Photos by Zach Teris for David Michael Howarth Photography
Shot on location at Cathedral Kitchen
It takes a lot to become a celebrity chef who masters food challenges on reality TV and then goes on to find great success in the culinary world. That’s why it’s so remarkable that five buddies from South Jersey – who learned from each other and leaned on each other – made their mark on television before launching incredible careers as top-rated chefs.
Before they made a name for themselves on The Food Network and Bravo, five South Jersey chefs – Aaron McCargo Jr., Jonathan Jernigan, Darius Peacock, Tim Witcher and Kevin Sbraga – were just a group of good friends. But together, they share an incredible tale of celebrity and success that has strengthened their life-long friendships. Of course it all begins (and ends) with one common love: cooking.
Aaron McCargo Jr.
Aaron McCargo has come a long way from his Camden neighborhood. After winning the fourth season of “The Next Food Network Star,” he launched his own show, “Big Daddy’s House,” which ran for six seasons on the network. But when he was just a kid from a tough neighborhood, McCargo spent most of his time messing around with his sister’s Easy-Bake Oven.
“I had six siblings,” the 45-year-old says. “There were eight of us in a two-bedroom house in downtown Camden. My mother was a from-scratch cook, and when we ate we always appreciated what was in front of us.”
With so many mouths to feed, McCargo says there was never enough food to go around. That’s what drove him to begin cooking.
“I saved up my allowance,” he says. “We’d go to the grocery store every two weeks, and I’d get the ingredients I wanted. I was in there with my change, feeling like the pimp daddy of Pathmark.”
McCargo honed his skills at the Academy of Culinary Arts at Atlantic Cape Community College in Mays Landing before hitting it big on TV. In the years since “Big Daddy’s House” ended in 2011, McCargo has been busy. He makes frequent appearances on Spike’s “Bar Rescue.” His cookbook, “Simply Done Well Done,” was a success, and he launched a product line of spices called McCargo’s Flavor of Bold and barbeque sauces, aptly titled Jersey BBQ.
McCargo’s favorite commitment, though, is “Play To Win,” the nonprofit mentorship program he started four years ago in his hometown.
“My father always supported me,” McCargo says. “He told me, ‘You gotta play to win in this world. You’re going to have obstacles. People are going to laugh at you, but they’re not going to be laughing forever.’”
“In the city of Camden there are a lot of kids who don’t have their fathers around,” McCargo continues. “As a young black man in Camden you need someone who’s going to be that voice. My own son grew up in a great household and still got caught up in drugs and gangs. I felt like God was saying, ‘Start this program, help these young men.’ This year we have our first graduating class of young men we’ve mentored. Eight out of 10 have been accepted to college, five of them with scholarships – from the city of freaking Camden.”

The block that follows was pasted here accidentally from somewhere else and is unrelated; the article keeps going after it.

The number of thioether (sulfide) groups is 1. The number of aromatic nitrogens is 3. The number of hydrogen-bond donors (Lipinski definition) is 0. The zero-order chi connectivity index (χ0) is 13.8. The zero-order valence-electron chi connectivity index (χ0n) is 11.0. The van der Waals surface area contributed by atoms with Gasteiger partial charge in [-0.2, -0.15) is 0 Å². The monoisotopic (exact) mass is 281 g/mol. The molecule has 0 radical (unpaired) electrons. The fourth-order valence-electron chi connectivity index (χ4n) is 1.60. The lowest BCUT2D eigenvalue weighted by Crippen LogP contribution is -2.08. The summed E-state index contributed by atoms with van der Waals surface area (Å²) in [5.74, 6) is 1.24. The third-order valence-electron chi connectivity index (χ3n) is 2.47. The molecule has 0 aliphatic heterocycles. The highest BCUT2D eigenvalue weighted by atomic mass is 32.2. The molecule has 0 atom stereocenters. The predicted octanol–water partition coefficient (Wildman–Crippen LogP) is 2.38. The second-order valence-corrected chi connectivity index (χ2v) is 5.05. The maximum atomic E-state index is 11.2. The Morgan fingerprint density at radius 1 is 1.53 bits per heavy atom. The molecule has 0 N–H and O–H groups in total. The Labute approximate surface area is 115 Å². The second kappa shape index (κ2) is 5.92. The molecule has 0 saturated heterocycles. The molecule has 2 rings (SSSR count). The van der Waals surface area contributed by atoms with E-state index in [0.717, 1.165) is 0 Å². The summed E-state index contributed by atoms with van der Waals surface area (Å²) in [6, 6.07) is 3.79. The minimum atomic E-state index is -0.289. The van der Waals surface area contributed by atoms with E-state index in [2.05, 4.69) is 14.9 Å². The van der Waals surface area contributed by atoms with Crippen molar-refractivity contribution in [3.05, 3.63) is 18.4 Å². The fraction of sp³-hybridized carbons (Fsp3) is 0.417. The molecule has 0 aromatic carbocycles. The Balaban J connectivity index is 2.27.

McCargo also credits his success to another mentor: Chef Jonathan Jernigan, who gave McCargo his first job at the former Harbor League Club in Camden.
“It was so upscale and foreign to me,” McCargo says. “But here’s this chef who’s crazy, loud, talented, a radical. He was from the school of hard knocks. He told me, ‘You want to do this for the rest of your life, you’ve got to be committed.’ He taught me the nuts and bolts better than any culinary school could’ve. We became the best of friends, and I still look to him as an example of somebody who knows how to make his own success.”
Every day, Jonathan Jernigan conceives, prepares and plates meals for more than 400 diners. The menu changes daily, and the people in his dining room are treated to tender cuts of meat, fresh produce and Jernigan’s inventive sauces and flavors.
What makes this meal different is there’s no bill coming at the end. Jernigan is the executive chef at Camden’s Cathedral Kitchen, a nonprofit providing meals to the homeless or those who just need a warm dinner.
Jernigan knows about hard times. He grew up in a single-parent home, working at McDonald’s to help support himself and his mother.
“I was flipping burgers and then coming home and watching my mother in the kitchen, making something out of nothing,” he says. “I thought, ‘This is something I like, and I could be good at it.’ After I graduated high school, my mother took out her VA loan and helped me sign up for The Restaurant School at Walnut Hill College.”
In 2009, Aaron McCargo called Jernigan to tell him about the executive chef position at Cathedral Kitchen. Jernigan was quick to take the job and hasn’t looked back.
“When I was in fine restaurants and hotels, you’re putting out $250 plates, but you don’t know the person you’re serving,” says Jernigan, now 51. “I treat this just like a five-star restaurant, because the city deserves that.”
Jernigan also runs Cathedral Kitchen’s Culinary Arts Training program, teaching kitchen basics to people working to get their lives on track.
“The people everybody says no to, I want to say yes to,” Jernigan says. “I try to find positive things in every person and every situation. That’s the way I live my life. I believe in second chances. I believe in third, fourth and fifth chances too.”
What Jernigan loves most about his job is its unpredictability. Many of his ingredients come from local restaurants or charitable organizations, and he’s never sure what he’ll get.
“I never know what’s going to show up,” he says. “I get donations from every organization and corporation you can think of. It’s awesome to go to work and be able to say, ‘OK, we got a thousand cases of Brussels sprouts – what are we making?’ It’s a mystery box every day.”